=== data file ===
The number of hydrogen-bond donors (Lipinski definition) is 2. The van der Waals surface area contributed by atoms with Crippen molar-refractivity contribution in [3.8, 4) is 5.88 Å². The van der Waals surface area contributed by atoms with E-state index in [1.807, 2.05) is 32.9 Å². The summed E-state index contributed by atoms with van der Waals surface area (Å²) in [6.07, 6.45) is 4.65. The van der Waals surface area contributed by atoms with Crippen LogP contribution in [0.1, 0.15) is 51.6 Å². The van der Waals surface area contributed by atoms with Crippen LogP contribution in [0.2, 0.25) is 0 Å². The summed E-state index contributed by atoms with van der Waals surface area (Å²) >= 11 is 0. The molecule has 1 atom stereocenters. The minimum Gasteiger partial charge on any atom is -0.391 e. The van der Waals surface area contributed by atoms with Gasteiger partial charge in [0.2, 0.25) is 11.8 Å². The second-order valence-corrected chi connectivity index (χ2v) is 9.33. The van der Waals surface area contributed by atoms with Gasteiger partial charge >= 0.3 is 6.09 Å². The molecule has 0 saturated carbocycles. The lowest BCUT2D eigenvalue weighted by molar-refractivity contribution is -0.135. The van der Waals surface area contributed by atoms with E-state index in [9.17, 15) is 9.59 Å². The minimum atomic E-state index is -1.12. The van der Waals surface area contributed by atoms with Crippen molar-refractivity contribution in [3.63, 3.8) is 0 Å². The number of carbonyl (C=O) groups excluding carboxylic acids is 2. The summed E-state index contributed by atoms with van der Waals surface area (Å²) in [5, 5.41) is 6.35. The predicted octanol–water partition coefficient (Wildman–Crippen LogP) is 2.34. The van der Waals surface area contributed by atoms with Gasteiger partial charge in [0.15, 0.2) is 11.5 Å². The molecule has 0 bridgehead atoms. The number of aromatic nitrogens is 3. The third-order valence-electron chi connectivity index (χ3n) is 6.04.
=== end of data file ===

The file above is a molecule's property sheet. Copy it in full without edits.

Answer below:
The number of hydrogen-bond donors (Lipinski definition) is 2. The van der Waals surface area contributed by atoms with Crippen molar-refractivity contribution in [3.8, 4) is 5.88 Å². The van der Waals surface area contributed by atoms with E-state index in [1.807, 2.05) is 32.9 Å². The summed E-state index contributed by atoms with van der Waals surface area (Å²) in [6.07, 6.45) is 4.65. The van der Waals surface area contributed by atoms with Crippen LogP contribution in [0.1, 0.15) is 51.6 Å². The van der Waals surface area contributed by atoms with Crippen LogP contribution in [0.2, 0.25) is 0 Å². The summed E-state index contributed by atoms with van der Waals surface area (Å²) >= 11 is 0. The molecule has 1 atom stereocenters. The minimum Gasteiger partial charge on any atom is -0.391 e. The van der Waals surface area contributed by atoms with Gasteiger partial charge in [0.2, 0.25) is 11.8 Å². The second-order valence-corrected chi connectivity index (χ2v) is 9.33. The van der Waals surface area contributed by atoms with Gasteiger partial charge >= 0.3 is 6.09 Å². The molecule has 0 saturated carbocycles. The lowest BCUT2D eigenvalue weighted by molar-refractivity contribution is -0.135. The van der Waals surface area contributed by atoms with E-state index in [9.17, 15) is 9.59 Å². The minimum atomic E-state index is -1.12. The van der Waals surface area contributed by atoms with Crippen molar-refractivity contribution in [3.63, 3.8) is 0 Å². The number of carbonyl (C=O) groups excluding carboxylic acids is 2. The summed E-state index contributed by atoms with van der Waals surface area (Å²) in [5, 5.41) is 6.35. The predicted octanol–water partition coefficient (Wildman–Crippen LogP) is 2.34. The van der Waals surface area contributed by atoms with Gasteiger partial charge in [0.15, 0.2) is 11.5 Å². The molecule has 0 bridgehead atoms. The number of aromatic nitrogens is 3. The third-order valence-electron chi connectivity index (χ3n) is 6.04.